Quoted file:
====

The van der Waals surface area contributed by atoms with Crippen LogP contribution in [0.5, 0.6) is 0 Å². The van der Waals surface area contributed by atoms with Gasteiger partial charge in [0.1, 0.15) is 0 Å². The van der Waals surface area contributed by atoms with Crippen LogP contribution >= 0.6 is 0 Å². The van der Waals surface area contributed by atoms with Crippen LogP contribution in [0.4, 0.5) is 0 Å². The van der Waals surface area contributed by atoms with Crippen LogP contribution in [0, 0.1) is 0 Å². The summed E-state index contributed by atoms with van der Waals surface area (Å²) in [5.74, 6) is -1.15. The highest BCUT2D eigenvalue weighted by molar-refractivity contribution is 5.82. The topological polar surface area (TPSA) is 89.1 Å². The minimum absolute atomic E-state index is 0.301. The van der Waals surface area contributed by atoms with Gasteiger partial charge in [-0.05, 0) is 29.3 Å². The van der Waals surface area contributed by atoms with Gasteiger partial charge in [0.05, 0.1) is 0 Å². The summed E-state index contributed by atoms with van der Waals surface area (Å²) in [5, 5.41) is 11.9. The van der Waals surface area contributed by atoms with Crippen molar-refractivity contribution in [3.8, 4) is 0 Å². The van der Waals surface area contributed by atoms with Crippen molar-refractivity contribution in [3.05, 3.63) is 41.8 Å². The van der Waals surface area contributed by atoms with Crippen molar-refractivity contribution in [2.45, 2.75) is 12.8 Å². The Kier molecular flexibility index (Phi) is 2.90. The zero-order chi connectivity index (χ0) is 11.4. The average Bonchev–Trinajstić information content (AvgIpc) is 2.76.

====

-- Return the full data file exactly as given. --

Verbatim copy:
The van der Waals surface area contributed by atoms with Crippen LogP contribution in [0.5, 0.6) is 0 Å². The van der Waals surface area contributed by atoms with Gasteiger partial charge in [0.1, 0.15) is 0 Å². The van der Waals surface area contributed by atoms with Crippen LogP contribution >= 0.6 is 0 Å². The van der Waals surface area contributed by atoms with Crippen LogP contribution in [0.4, 0.5) is 0 Å². The van der Waals surface area contributed by atoms with Crippen LogP contribution in [0, 0.1) is 0 Å². The summed E-state index contributed by atoms with van der Waals surface area (Å²) in [5.74, 6) is -1.15. The highest BCUT2D eigenvalue weighted by molar-refractivity contribution is 5.82. The topological polar surface area (TPSA) is 89.1 Å². The minimum absolute atomic E-state index is 0.301. The van der Waals surface area contributed by atoms with Gasteiger partial charge in [-0.05, 0) is 29.3 Å². The van der Waals surface area contributed by atoms with Gasteiger partial charge in [0.05, 0.1) is 0 Å². The summed E-state index contributed by atoms with van der Waals surface area (Å²) in [5, 5.41) is 11.9. The van der Waals surface area contributed by atoms with Crippen molar-refractivity contribution in [3.8, 4) is 0 Å². The van der Waals surface area contributed by atoms with Crippen molar-refractivity contribution in [3.05, 3.63) is 41.8 Å². The van der Waals surface area contributed by atoms with Crippen molar-refractivity contribution in [2.45, 2.75) is 12.8 Å². The Kier molecular flexibility index (Phi) is 2.90. The zero-order chi connectivity index (χ0) is 11.4. The average Bonchev–Trinajstić information content (AvgIpc) is 2.76.